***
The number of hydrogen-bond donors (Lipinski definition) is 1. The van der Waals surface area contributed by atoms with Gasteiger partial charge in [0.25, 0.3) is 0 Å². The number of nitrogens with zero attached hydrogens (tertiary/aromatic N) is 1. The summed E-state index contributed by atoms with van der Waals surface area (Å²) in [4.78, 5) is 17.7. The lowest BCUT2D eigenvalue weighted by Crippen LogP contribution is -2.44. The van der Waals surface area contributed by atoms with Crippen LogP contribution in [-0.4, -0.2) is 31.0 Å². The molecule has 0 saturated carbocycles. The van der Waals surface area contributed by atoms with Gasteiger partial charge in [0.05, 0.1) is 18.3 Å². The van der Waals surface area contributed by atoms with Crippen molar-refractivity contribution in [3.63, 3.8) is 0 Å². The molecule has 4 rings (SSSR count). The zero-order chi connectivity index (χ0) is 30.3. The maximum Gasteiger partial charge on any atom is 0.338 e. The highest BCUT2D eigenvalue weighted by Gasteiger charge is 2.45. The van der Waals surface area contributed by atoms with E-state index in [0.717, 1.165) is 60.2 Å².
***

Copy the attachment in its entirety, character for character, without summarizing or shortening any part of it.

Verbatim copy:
The number of hydrogen-bond donors (Lipinski definition) is 1. The van der Waals surface area contributed by atoms with Gasteiger partial charge in [0.25, 0.3) is 0 Å². The number of nitrogens with zero attached hydrogens (tertiary/aromatic N) is 1. The summed E-state index contributed by atoms with van der Waals surface area (Å²) in [4.78, 5) is 17.7. The lowest BCUT2D eigenvalue weighted by Crippen LogP contribution is -2.44. The van der Waals surface area contributed by atoms with Crippen LogP contribution in [-0.4, -0.2) is 31.0 Å². The molecule has 0 saturated carbocycles. The van der Waals surface area contributed by atoms with Gasteiger partial charge in [0.05, 0.1) is 18.3 Å². The van der Waals surface area contributed by atoms with Crippen molar-refractivity contribution in [3.63, 3.8) is 0 Å². The molecule has 4 rings (SSSR count). The zero-order chi connectivity index (χ0) is 30.3. The maximum Gasteiger partial charge on any atom is 0.338 e. The highest BCUT2D eigenvalue weighted by Gasteiger charge is 2.45. The van der Waals surface area contributed by atoms with E-state index in [0.717, 1.165) is 60.2 Å².